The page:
Pennsylvania Democrats had a good year in 2023, with wins from the state Supreme Court to local Delaware Valley school boards.

But one thing Keystone State Democrats didn’t have last year but do now: President Joe Biden on the ballot.

“Scranton Joe” may be a favorite son, but polls show Biden is consistently trailing former President Donald Trump in head-to-head match ups — though by less than two points.

Meanwhile, Republicans are fielding a seasoned, well-funded challenger to incumbent U.S. Sen. Bob Casey (D). Businessman Dave McCormick was narrowly edged out in the 2022 GOP U.S. Senate primary due to Trump’s backing TV celebrity Dr. Oz. But with the Republican Party united behind McCormick and Casey running as a three-term incumbent at a time of political turmoil, CNN said, “This is likely to be Casey’s toughest Senate race yet.”

Regardless of who wins the presidency or the U.S. Senate, having strong Republicans at the top of the ticket could boost GOP turnout down ballot, and Democrats have a lot of seats at risk. That includes their razor-thin 102-101 majority in the Pennsylvania legislature and the attorney general’s job Democrat Josh Shapiro left to become governor. Interestingly, the state party failed to endorse one of the five Democrats running for attorney general, leaving the April 23 primary open.

Also on the GOP’s radar are several congressional seats, including those of U.S. Reps. Susan Wild (D-Lehigh) and Matt Cartwright (D-Scranton). They top the Republican Party’s pickup list. And GOP sources say their eye is also on Delaware Valley’s Rep. Chrissy Houlahan (D-Chester).

State Democratic Party Chair Sen. Shariff Street insisted his party is in good shape. “I am pleased and proud that democracy was served,” he said after the Winter State Committee meeting in December. “Critically, we unanimously endorsed President Joe Biden and Sen. Bob Casey because it is imperative for the Commonwealth of Pennsylvania and the United States as a whole that they both get reelected.”

Imperative, perhaps. But not easy.

A recent Muhlenberg College poll put Biden’s favorability rating in his native state at 32 percent. That is despite making 31 trips to the Keystone State since taking office. Combine that with the fact that 84 percent of Pennsylvania voters told the Franklin & Marshall Poll that Biden was too old for a second term, and the state looks like a toss-up for the top Democrat at best.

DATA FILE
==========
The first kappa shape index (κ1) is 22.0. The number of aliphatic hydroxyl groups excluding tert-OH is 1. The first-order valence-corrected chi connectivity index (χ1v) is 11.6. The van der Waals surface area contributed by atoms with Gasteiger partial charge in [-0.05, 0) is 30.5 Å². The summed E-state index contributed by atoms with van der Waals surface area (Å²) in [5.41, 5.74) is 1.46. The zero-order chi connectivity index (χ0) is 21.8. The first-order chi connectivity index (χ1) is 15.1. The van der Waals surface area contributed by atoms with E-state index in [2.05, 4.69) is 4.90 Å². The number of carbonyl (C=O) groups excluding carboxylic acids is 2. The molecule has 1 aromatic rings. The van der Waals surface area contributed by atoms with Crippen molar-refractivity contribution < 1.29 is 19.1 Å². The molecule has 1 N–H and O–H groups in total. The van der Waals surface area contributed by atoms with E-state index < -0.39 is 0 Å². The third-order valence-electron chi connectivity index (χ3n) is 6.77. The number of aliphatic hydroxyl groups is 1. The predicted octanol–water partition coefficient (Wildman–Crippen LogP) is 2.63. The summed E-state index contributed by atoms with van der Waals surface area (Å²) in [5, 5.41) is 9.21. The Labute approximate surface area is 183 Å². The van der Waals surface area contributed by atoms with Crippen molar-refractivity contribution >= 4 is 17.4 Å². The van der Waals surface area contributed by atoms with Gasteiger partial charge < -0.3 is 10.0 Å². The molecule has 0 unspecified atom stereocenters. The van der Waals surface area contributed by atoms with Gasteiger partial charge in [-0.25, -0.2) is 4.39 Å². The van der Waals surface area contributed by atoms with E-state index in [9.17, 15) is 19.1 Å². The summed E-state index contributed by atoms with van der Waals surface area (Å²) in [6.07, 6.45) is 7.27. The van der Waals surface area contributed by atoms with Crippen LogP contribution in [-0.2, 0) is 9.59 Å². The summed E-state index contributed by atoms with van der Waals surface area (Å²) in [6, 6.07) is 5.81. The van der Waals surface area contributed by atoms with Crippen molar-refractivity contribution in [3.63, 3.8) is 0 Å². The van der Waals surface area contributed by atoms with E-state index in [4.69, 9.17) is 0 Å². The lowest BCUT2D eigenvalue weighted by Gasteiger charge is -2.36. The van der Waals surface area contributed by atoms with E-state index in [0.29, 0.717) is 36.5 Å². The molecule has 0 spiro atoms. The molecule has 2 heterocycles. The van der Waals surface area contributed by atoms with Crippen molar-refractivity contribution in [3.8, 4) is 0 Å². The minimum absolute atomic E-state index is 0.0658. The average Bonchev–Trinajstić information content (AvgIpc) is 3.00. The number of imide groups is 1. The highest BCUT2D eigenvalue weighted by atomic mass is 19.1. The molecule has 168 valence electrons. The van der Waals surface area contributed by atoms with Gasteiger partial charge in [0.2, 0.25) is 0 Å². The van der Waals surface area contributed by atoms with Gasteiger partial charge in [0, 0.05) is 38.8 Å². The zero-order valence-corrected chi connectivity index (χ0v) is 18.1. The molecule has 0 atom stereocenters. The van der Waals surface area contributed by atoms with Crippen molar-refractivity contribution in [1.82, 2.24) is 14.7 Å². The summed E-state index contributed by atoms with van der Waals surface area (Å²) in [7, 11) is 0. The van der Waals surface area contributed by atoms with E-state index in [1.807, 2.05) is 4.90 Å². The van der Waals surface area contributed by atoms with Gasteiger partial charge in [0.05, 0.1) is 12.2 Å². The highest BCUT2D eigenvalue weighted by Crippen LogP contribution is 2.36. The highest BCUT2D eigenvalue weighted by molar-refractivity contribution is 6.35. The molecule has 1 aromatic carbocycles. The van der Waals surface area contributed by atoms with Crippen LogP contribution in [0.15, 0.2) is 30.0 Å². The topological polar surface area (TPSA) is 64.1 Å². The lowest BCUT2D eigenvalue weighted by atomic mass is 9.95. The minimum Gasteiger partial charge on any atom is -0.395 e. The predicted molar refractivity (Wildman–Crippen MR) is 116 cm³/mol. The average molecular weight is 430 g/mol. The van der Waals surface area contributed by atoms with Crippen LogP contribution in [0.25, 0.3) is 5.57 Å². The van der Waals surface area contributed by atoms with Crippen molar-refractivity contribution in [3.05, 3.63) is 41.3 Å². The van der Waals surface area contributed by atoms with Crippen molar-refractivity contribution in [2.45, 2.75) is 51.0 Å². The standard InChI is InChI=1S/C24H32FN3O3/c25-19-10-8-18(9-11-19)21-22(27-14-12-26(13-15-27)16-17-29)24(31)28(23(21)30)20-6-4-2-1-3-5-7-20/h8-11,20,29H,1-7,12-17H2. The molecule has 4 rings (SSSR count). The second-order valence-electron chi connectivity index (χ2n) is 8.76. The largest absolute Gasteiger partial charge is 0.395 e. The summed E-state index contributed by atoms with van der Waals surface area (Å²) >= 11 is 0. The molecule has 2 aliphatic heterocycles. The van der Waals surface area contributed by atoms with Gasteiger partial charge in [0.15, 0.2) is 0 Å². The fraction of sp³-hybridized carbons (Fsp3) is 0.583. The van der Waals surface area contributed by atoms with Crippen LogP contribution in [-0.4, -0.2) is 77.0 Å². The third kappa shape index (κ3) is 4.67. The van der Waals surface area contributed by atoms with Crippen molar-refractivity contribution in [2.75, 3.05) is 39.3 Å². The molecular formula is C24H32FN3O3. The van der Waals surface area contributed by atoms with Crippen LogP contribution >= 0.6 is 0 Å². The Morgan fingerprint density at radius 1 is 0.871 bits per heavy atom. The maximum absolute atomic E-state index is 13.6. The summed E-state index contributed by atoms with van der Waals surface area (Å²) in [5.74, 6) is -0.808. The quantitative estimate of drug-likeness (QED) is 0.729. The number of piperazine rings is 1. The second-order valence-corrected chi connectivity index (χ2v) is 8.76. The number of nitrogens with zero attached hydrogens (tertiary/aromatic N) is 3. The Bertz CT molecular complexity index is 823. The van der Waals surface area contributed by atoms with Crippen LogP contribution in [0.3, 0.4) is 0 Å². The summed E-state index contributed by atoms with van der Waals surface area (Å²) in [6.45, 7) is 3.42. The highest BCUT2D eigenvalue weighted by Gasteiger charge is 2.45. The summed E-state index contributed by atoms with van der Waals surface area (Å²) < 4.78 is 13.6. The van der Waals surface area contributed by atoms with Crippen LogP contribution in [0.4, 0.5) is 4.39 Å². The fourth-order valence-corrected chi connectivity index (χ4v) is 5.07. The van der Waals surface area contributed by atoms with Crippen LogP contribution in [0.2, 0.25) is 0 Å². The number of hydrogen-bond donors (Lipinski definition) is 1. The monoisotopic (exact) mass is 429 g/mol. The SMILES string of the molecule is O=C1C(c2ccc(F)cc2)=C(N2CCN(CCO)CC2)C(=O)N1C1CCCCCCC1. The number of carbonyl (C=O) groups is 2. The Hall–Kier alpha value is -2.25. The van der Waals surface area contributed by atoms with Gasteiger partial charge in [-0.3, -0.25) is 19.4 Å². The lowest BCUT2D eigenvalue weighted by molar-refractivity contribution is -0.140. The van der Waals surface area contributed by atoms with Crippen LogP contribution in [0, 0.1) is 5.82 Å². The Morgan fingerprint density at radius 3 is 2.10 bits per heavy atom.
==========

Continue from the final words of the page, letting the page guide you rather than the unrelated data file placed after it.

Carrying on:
“If his approval numbers don’t begin to creep up a little and voters’ views of the economy don’t start to shift a little, it may drag down the ticket,” Jeff Jubelirer of Bellevue Communications Group told DVJournal. Jubelirer said he sees Biden as the biggest area of concern for Democrats next year. “The top of the ticket will play a big role in voter turnout and behavior.”

Casey has performed well against expected Republican opponent McCormick. A Franklin & Marshall College poll had Casey ahead of McCormick by seven points. However, Casey also has a much higher name ID and a 36 percent job approval rating.

Craig Snyder, a Republican who recently supported Democrats, including Gov. Josh Shapiro, said he believes the two parties are defined by the “more extreme and loudest voices.” He sees the rhetorical and policy excesses of the left as the “greatest Democratic weakness” for 2024.

If so, Pennsylvania Democrats might be falling into that trap.

While Democratic U.S. Sen. John Fetterman has been a strong supporter of Israel in the wake of the Oct. 7 Hamas terror attack, other members of his party — like U.S. Rep. Summer Lee (D-Allegheny) — have joined their progressive allies on college campuses to denounce the Jewish state. Polls show most Americans support Israel and don’t support chants of “From the river to the sea” by the Democratic Party’s progressive wing.

On education, the Democratic National Committee convinced the Pennsylvania state party in December to table a resolution that opposed school vouchers. It was seen as a rebuke to Shapiro, who worked with Republicans on school vouchers. A different version of the resolution mentioned Shapiro by name.

When state Rep. Ryan Bizzarro (D-Erie) announced his run for state treasurer, his video featured scenes from the Jan. 6, 2021, storming of the U.S. Capitol and the repeal of Roe v. Wade. He told The New York Times that incumbent Treasurer Stacy Garrity (R) is “one of those extreme folks” who must be booted from office.

The state treasurer is tasked with serving as “the custodian of more than $150 billion” in state funds and administrating programs that “provide an opportunity for financial empowerment for families.” Garrity’s office plays no role in conducting elections and has little overlap on social issues.

State Rep. Malcolm Kenyatta’s run for auditor general includes promises of creating a worker liaison and using “the power of the office to take on wage theft…and union busting.” During his run for U.S. Senate in 2022, Kenyatta argued for a “Democracy Observance Day” and expanding the U.S. Supreme Court.

One of Kenyatta’s opponents in the Democratic primary for auditor general, Lehigh County Controller Mark Pinsley, accused Republican incumbent Auditor General Tim DeFoor of trying to privatize education.

The auditor general’s office is the fiscal watchdog of the commonwealth. It makes sure the state’s money is properly and legally used.

Jubelirer said he isn’t sure if Democrats will win the auditor general and state treasurer offices. “Democrats have to give voters a reason to kick DeFoor and [incumbent GOP Treasurer Stacy] Garrity out of their jobs,” he said. “These are lower profile offices.

“These races will certainly be affected by the top of the ticket too, along with the Casey-McCormick race,” Jubelirer added.